As the title race is now all but over and England’s cricketers have finished their winter tours, the countdown to the first golfing major of the year, The Masters, has begun. One topic has been the source of most of the debate in our house: Rory McIlroy, and his change of clubs. For those who aren’t into their sport, the world’s (now former) number one golfer has dispensed with the Titleist clubs that have been in his bag throughout his rise to the top and signed a very lucrative contract with sporting giant Nike, with mixed results. During the discussion a word very popular in forum questions kept coming up: Money!
The question of how much anyone is going to be paid for their job is an important one, and this should be a key factor in applying for and accepting a job; the message that this blog seeks to get across is that it shouldn’t be the only one.
Our firm pledges that the salary you receive is competitive and after having various conversations with fellow trainees I can confirm that the salaries will be exactly that. Some of the people I have met were offered a slightly higher initial salary with the big 4, deciding that this was still the place for them, and others were in the position where by the salary offered here was larger than big 4 offers that they received. So it’s fair to say in some locations and in some roles we will be offering a higher initial salary than another offer that you may have received and in some cases the opposite will be true.
The reference to initial salary in the paragraph is a deliberate one as the fluctuations regarding where you would be earning the most money usually continue as you progress through your training contract and you pass your exams, with some rises in salary bigger than others. Another reason that the salaries of people within the company vary is location. It is no secret that the people who work in London earn the most; however the cost of accommodation in the capital, commuting to work and the frightening price of a pint mean that it is often those working in the regions that are better off. This cost of living is attempted to be reflected within the salaries for all offices and there is some variation between the offices throughout the UK.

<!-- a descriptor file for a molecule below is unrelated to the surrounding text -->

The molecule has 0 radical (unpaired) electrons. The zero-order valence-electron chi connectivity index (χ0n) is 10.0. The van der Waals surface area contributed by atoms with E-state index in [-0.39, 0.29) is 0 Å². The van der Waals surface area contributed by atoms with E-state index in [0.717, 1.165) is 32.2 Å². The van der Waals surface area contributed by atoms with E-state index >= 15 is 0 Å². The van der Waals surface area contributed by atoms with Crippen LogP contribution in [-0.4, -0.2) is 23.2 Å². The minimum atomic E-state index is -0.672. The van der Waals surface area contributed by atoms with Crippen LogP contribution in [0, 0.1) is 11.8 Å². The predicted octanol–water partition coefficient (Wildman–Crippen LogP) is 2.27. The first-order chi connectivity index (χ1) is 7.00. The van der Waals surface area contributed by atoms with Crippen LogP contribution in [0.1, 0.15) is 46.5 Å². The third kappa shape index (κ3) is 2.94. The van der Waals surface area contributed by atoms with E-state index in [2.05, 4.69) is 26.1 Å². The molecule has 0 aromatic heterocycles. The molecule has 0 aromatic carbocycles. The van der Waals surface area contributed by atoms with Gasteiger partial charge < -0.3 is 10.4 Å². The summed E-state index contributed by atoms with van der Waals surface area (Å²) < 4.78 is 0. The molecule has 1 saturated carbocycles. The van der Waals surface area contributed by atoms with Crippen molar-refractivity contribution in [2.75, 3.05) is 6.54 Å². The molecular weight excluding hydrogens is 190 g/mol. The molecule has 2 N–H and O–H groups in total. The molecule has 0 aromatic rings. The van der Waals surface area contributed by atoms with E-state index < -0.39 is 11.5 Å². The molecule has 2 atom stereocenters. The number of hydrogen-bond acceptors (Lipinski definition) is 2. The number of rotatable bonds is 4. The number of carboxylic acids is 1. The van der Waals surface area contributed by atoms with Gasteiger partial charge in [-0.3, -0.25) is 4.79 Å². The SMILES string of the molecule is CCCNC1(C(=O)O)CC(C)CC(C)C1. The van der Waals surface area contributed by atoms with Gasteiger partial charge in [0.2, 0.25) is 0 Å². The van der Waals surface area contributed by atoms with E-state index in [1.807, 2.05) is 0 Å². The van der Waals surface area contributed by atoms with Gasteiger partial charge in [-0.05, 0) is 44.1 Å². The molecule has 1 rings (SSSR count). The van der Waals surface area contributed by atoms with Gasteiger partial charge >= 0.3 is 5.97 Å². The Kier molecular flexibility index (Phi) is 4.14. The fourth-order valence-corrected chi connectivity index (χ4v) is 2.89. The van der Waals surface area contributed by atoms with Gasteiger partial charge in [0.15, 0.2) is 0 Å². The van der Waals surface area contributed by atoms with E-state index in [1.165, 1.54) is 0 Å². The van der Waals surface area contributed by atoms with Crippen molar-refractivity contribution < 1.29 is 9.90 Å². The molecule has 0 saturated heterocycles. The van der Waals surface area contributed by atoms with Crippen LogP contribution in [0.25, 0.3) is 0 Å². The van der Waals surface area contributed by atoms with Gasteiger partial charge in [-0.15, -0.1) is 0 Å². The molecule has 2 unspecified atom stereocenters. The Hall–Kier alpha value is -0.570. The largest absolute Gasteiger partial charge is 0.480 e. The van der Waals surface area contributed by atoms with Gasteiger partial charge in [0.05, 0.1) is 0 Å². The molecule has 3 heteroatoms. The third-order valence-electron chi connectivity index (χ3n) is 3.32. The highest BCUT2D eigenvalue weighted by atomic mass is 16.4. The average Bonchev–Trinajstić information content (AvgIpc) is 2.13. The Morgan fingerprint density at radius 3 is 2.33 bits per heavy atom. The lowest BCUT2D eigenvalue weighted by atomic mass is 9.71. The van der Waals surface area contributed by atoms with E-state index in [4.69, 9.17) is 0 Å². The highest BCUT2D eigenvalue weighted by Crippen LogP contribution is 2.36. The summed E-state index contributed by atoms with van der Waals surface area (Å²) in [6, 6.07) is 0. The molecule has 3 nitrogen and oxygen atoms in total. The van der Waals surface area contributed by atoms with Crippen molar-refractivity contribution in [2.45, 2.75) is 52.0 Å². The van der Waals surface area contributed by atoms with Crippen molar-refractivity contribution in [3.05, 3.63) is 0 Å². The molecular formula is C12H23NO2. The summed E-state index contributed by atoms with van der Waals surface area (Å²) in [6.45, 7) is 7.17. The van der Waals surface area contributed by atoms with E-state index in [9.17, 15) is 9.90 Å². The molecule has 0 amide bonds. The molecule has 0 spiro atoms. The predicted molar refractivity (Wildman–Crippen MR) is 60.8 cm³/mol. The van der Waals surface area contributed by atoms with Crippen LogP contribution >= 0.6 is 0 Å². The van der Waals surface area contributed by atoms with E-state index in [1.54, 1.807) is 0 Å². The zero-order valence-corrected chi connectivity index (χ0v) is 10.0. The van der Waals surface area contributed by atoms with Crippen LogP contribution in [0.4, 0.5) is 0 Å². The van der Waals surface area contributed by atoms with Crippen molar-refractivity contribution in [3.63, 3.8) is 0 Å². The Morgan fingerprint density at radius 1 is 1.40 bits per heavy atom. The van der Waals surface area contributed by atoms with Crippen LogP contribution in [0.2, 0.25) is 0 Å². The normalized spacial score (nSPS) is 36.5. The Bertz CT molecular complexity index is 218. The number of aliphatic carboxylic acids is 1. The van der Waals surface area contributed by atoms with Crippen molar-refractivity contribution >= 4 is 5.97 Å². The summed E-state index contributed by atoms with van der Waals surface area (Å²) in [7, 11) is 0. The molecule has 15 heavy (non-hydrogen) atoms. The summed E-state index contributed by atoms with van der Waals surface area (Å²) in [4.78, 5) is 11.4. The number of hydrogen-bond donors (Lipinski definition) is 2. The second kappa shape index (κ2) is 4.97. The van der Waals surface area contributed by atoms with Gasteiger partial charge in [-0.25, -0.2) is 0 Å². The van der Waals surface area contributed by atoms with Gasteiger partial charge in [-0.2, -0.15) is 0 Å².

I would encourage everyone to accept an offer based on where you feel you will thrive as an individual and fulfil your potential. Not only will this allow you to enjoy your job more but in a organisation that has your career progression at heart, promotions and subsequent wage rises are much more likely to come about. If that place also happens to one where you get paid slightly more than you would elsewhere then that is a nice bonus! This viewpoint ties in nicely with the conclusion of our golfing discussion, that your main focus should be on fulfilling your potential and if taking a contract with a certain company meant that that vision was compromised then you should turn the money down. However, if that potential can be fulfilled as well as maximising income in the short term, as Rory hopes, then the beers are on you!
It is true to say that if money is the only factor in your career choice, then accounting as an industry may not be for you, with the starting salaries in other sectors often higher. However, if you’ve decided that accounting is for you (and hopefully this website has been some assistance in making that decision) and are applying for jobs, or in the fortunate position of sitting on offers from various firms, then please do your research into each job role, location and company when making your decision. I would hate to think that anyone would choose a job based solely on the highest initial salary because of a few extra pounds in your pay packet. This won’t be much comfort if you are working somewhere you don’t enjoy and aren’t getting the support you need to progress in your career; just as it won’t be any consolation for Rory if he is not in contention to win golf’s major tournaments for the years to come.